• Windsor Thomas, Cholesbury, Bucks., Britain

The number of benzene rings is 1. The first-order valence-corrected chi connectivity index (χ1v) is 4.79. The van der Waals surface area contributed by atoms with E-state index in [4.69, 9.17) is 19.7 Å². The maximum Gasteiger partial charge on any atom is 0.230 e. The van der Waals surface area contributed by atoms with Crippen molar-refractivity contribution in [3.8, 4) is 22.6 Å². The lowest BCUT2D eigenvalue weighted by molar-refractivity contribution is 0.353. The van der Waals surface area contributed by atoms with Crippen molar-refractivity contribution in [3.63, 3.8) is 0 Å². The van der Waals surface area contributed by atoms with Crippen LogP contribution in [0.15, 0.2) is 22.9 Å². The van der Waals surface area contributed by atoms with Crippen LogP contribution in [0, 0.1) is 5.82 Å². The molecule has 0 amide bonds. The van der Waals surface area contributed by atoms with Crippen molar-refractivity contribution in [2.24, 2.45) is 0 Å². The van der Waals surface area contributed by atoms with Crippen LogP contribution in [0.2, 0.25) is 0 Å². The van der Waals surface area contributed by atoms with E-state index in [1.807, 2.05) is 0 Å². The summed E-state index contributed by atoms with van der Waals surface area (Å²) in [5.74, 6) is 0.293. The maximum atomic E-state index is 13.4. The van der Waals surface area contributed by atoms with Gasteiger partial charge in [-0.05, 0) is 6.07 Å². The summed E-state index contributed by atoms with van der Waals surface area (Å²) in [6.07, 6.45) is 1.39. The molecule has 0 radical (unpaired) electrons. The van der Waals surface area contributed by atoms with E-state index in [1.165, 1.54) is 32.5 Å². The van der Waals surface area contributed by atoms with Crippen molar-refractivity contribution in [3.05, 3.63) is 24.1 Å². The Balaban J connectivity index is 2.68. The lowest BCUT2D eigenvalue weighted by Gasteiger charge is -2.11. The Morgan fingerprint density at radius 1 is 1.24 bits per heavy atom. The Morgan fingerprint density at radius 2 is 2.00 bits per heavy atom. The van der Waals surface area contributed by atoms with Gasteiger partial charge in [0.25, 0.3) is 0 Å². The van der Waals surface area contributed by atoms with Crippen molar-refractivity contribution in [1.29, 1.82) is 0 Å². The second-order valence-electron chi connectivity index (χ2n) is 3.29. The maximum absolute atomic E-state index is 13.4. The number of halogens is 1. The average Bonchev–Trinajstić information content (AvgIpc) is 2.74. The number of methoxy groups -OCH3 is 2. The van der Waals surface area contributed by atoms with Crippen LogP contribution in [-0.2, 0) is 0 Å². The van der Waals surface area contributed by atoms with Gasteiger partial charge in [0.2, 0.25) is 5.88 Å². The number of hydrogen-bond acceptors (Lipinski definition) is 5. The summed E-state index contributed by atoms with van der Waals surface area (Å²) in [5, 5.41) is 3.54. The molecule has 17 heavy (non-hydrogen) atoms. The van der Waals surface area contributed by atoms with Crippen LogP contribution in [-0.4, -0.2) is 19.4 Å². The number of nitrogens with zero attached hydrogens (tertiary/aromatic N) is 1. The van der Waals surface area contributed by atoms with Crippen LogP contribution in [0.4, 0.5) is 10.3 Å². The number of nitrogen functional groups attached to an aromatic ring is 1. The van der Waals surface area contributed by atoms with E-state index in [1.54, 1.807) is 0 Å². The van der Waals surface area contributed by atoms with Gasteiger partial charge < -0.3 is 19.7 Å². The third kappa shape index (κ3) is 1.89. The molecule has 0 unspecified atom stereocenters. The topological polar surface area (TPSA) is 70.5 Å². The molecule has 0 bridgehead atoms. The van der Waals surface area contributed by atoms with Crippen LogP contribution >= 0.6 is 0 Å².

Stuff and nonsense, Sir! HS2 is a deeply flawed, totally unnecessary and wholly uneconomic project which, if we citizens fail to prevent its going ahead using our democratic rights and proper and lawful means, will catastrophically damage and place in great jeopardy of even further development blight, some hundreds of thousands of acres of precious unspoiled British countryside - and all for no gain! Critical review of the goverment's detailed HS2 proposals shows that is has all the hallmarks for being an enormous economic disaster for this nation over coming decades. The DfT has once again (just as they did for HS1) estimated HS2's passenger demand three times the current levels for the existing WCML route. This and other flaws too numerous to put here, will make the current failed government HSR project which is HS1 (The UK section of the Channel Tunnel Railway) look like a very small sideshow. Even as it is actively hyping up HS2, the government is writing off three quarters of £ 6 Billion of tax payer's money invested in HS1 over the last decade, in order to cut its ongoing losses on this unrealistic and uneconomic project. Enter stage left, an even greater economic hazard for the nation, viz. HS2 which the Govt, is ESTIMATING will cost £33 Bn, and we all know that govt's early estimates are usually no more than a first guess, with the devil lying in the detailed engineering and design, procurement and actual site work that in invariably leads to much more realistic and significantly higher out turn costs). No! it is far more likely, given any government's record to date on its infrastructure projects, to create an enormous white elephant that will make HS1's utter failure seem like a mere sideshow. It is sad- even ironic perhaps, that the local authorities and others in the Midlands and the North are enthusiastically taking up the govt. line and talking up the prospects for HS2. Sadly, studies by respected experts and academics, show that HSR itself contributes very little to economic growth. Its what is done jointly between govt,. industry and some enlightened local authorities, that specifically boosts vocational training to produce a better qulaified and trained local wiorkforce of high quality and standards, plus better local manufacturing infrastructure that actually will over time produce real economic improvements and growth in the regions. Good sensible citizens will not take my comments at face value, but will obtain the proposal documents from DfT and also go to HS2AA and STOP HS2 websites and read the summaries that expose the real shortcomings of HS2.